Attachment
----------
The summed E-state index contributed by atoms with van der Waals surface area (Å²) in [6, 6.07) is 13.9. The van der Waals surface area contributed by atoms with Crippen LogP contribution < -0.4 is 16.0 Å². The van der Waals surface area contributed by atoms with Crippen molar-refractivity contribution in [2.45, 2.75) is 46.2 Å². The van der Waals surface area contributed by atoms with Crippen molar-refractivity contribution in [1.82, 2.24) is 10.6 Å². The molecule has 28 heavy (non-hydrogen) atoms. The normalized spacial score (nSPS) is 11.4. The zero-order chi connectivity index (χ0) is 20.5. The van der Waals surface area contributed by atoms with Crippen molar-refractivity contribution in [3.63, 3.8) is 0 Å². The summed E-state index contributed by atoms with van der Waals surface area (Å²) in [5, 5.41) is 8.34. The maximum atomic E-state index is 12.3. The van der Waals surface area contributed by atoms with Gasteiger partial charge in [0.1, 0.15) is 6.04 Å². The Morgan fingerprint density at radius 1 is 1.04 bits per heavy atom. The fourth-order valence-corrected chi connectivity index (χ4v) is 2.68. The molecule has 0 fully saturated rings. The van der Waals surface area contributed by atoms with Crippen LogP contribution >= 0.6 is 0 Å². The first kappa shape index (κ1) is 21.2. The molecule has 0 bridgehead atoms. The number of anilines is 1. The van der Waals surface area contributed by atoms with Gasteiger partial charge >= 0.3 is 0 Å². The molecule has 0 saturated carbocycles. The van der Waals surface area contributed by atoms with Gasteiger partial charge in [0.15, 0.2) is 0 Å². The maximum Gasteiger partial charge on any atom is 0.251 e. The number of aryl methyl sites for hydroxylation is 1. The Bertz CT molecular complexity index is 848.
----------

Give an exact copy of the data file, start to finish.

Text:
The summed E-state index contributed by atoms with van der Waals surface area (Å²) in [6, 6.07) is 13.9. The van der Waals surface area contributed by atoms with Crippen LogP contribution < -0.4 is 16.0 Å². The van der Waals surface area contributed by atoms with Crippen molar-refractivity contribution in [2.45, 2.75) is 46.2 Å². The van der Waals surface area contributed by atoms with Crippen molar-refractivity contribution in [1.82, 2.24) is 10.6 Å². The molecule has 28 heavy (non-hydrogen) atoms. The normalized spacial score (nSPS) is 11.4. The zero-order chi connectivity index (χ0) is 20.5. The van der Waals surface area contributed by atoms with Crippen molar-refractivity contribution in [3.63, 3.8) is 0 Å². The summed E-state index contributed by atoms with van der Waals surface area (Å²) in [5, 5.41) is 8.34. The maximum atomic E-state index is 12.3. The van der Waals surface area contributed by atoms with Gasteiger partial charge in [0.1, 0.15) is 6.04 Å². The Morgan fingerprint density at radius 1 is 1.04 bits per heavy atom. The fourth-order valence-corrected chi connectivity index (χ4v) is 2.68. The molecule has 0 fully saturated rings. The van der Waals surface area contributed by atoms with Crippen LogP contribution >= 0.6 is 0 Å². The first kappa shape index (κ1) is 21.2. The molecule has 0 bridgehead atoms. The number of anilines is 1. The van der Waals surface area contributed by atoms with Gasteiger partial charge >= 0.3 is 0 Å². The molecule has 0 saturated carbocycles. The van der Waals surface area contributed by atoms with Gasteiger partial charge in [0.15, 0.2) is 0 Å². The maximum Gasteiger partial charge on any atom is 0.251 e. The number of aryl methyl sites for hydroxylation is 1. The Bertz CT molecular complexity index is 848.